If you enjoy spending time in the Texas sunshine, you’re certainly not alone. Many people adore the sunny weather and love to go swimming, hiking, and playing sports outdoors. Unfortunately, the same sun that makes it so pleasant to spend time outside also takes a toll on your skin, ultimately causing signs of aging like wrinkles, volume loss, and brown spots.
With the exception of seasonal freckles, brown spots usually don’t start to show themselves until you’ve spent many years sunning yourself. When they do appear, you might be shocked by how much older they make you look. If you’ve recently noticed new brown spots on your skin, here’s what you need to know.
Why Do We Get Brown Spots?
Brown spots, which are also known as “age spots,” “sun spots,” or “liver spots” are irregular spots or patches of dark pigmentation on the skin. This phenomenon is known as “hyperpigmentation,” and it’s the skin’s response to being exposed to UV (ultraviolet) light from the sun or from an artificial source, like a tanning bed.
Skin contains melanin, which is what gives us our own unique skin color. People with more natural melanin in their skin will have a darker complexion. When skin of any color is exposed to the sun, however, more melanin is produced. This is what causes a tan.
Brown spots are the result of melanin clumps or clusters. When the skin is exposed to a large amount of UV light, more melanin may be produced in some areas than others, causing uneven pigmentation. Over time, this results in brown spots and affects the evenness of a person’s skin tone.
Even if you use sunscreen diligently, it’s almost impossible to prevent all damage to your skin from UV rays over a lifetime. But pigment changes are much more likely in people who spend a lot of time in the sun, especially if they don’t apply sunscreen correctly or frequently enough.
Where Are Brown Spots Most Common?
Generally, brown spots appear on the face, since this is the area of the skin that is most likely to be exposed to the sun on a regular basis. But you might also notice brown spots on your neck, chest, hands, and arms. Any part of the body that is regularly exposed to UV light can develop brown spots.
Who is Most Likely to Get Brown Spots?
Though anyone can develop hyperpigmentation, people with light skin and fair hair are most at risk for developing brown spots. Light skin has very little natural melanin, meaning that it may respond more dramatically to the effects of the sun. Additionally, people who live in sunny climates like the Southern United States are much more likely to have brown spots.
Occupation and habits also play a role in who will be most affected by brown spots as they age. People who use tanning beds may eventually develop brown spots in the areas they regularly tanned. Those who work outdoors in harsh environmental conditions are also at risk. Truck drivers, who are exposed to the sun through the windows of their vehicles, may be more likely to develop brown spots.
Even people with light skin might not start to see brown spots until later in life. Older women, in particular, often have reduced melanin in their skin and are more susceptible to age spots as they get older.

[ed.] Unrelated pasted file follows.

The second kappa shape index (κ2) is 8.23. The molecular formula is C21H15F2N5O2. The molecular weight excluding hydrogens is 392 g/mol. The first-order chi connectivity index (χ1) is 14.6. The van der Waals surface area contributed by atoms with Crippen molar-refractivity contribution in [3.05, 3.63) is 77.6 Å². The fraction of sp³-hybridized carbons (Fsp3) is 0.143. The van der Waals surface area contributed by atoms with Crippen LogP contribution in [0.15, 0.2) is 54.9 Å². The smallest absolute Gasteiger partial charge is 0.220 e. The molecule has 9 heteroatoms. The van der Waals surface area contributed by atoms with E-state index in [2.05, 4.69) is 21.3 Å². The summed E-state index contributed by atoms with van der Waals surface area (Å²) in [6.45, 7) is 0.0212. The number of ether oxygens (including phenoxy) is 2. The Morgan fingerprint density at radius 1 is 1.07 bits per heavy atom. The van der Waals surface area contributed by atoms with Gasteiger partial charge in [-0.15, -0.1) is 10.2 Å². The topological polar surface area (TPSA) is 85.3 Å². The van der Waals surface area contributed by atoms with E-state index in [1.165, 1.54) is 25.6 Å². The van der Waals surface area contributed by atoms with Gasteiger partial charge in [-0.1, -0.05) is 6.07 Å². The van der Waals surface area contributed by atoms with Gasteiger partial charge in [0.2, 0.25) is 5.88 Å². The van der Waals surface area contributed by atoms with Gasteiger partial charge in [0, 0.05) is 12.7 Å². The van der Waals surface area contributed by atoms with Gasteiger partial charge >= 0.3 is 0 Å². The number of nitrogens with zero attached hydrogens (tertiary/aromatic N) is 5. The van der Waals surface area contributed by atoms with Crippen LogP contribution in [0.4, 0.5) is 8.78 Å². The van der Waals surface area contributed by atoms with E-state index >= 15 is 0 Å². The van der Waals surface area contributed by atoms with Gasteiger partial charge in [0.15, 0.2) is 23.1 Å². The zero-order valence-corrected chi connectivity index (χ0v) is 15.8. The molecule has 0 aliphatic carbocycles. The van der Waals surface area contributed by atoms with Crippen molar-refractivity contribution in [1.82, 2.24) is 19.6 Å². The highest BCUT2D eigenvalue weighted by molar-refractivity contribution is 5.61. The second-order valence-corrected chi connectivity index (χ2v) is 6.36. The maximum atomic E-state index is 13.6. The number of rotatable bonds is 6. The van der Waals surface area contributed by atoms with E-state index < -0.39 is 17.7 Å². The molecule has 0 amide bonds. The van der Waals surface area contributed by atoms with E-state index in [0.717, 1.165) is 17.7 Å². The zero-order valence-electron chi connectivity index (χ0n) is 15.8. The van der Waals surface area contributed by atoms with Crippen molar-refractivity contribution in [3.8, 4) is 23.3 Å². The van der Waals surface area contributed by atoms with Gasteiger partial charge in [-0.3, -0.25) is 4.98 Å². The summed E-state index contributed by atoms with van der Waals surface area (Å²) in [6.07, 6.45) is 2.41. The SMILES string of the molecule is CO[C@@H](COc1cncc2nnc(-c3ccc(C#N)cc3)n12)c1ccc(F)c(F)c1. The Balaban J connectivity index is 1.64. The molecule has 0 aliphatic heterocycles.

Are Brown Spots Dangerous?
Most brown spots are harmless. They may not look very good, but they’re usually not dangerous. With that said, extensive exposure to the sun can cause skin cancer, so it’s always important to be on the lookout for brown spots that change in size or shape, are multicolored, or bleed. If any spots look suspicious, contact a dermatologist right away. Early detection can be lifesaving.
Can Brown Spots Be Prevented?
The best way to prevent brown spots is to protect your skin from the sun. Wear sunscreen when outdoors, even if it seems like the sun isn’t shining. UV rays can still damage your skin on cloudy days. If you are indoors but the sun is shining through and onto your skin, you need to wear sunscreen as well—most windows don’t filter out UV light.
Avoiding the hottest part of the day, wearing protective clothing, and never intentionally tanning will also help prevent brown spots. Frequent sunburn is a risk factor for developing spots.
Getting Rid of Brown Spots (Safely)
Prevention is always best, but you’re not out of luck if you already have brown spots. There are a number of non-invasive skin treatments available that can eliminate or at least reduce the appearance of brown spots.
The least invasive treatment for brown spots is using topical skincare products. Generally, a medical-grade brand is the most likely to provide good results. A medical spa like Mirror Mirror Beauty Boutique or a plastic surgeon can provide you with a customized skincare plan and appropriate products.
If skincare products aren’t helping, then professional treatments may be the answer. Laser treatments and light therapy options can target brown spots and destroy unwanted pigment. IPL (intense pulsed light) and Laser Genesis can be great options for people struggling with hyperpigmentation. These gentle lasers typically require no downtime.
Chemical peels can range from superficial to deep and work by destroying damaged or dead skin cells. This clears the way for new, refreshed skin that has a more consistent complexion. Many people need a series of treatments for optimal results.
Other resurfacing treatments, such as SkinPen or microdermabrasion can also help. Ask an experienced aesthetician for recommendations that best suit your skin!
Consult with a Skincare Expert
If your brown spots are causing you to feel less confident when you look in the mirror, the aestheticians at Mirror Mirror Beauty Boutique in Houston, TX, to help. Our cosmetic experts have years of experience and are dedicated to your results. Call (281) 810-9083 today to schedule your consultation today!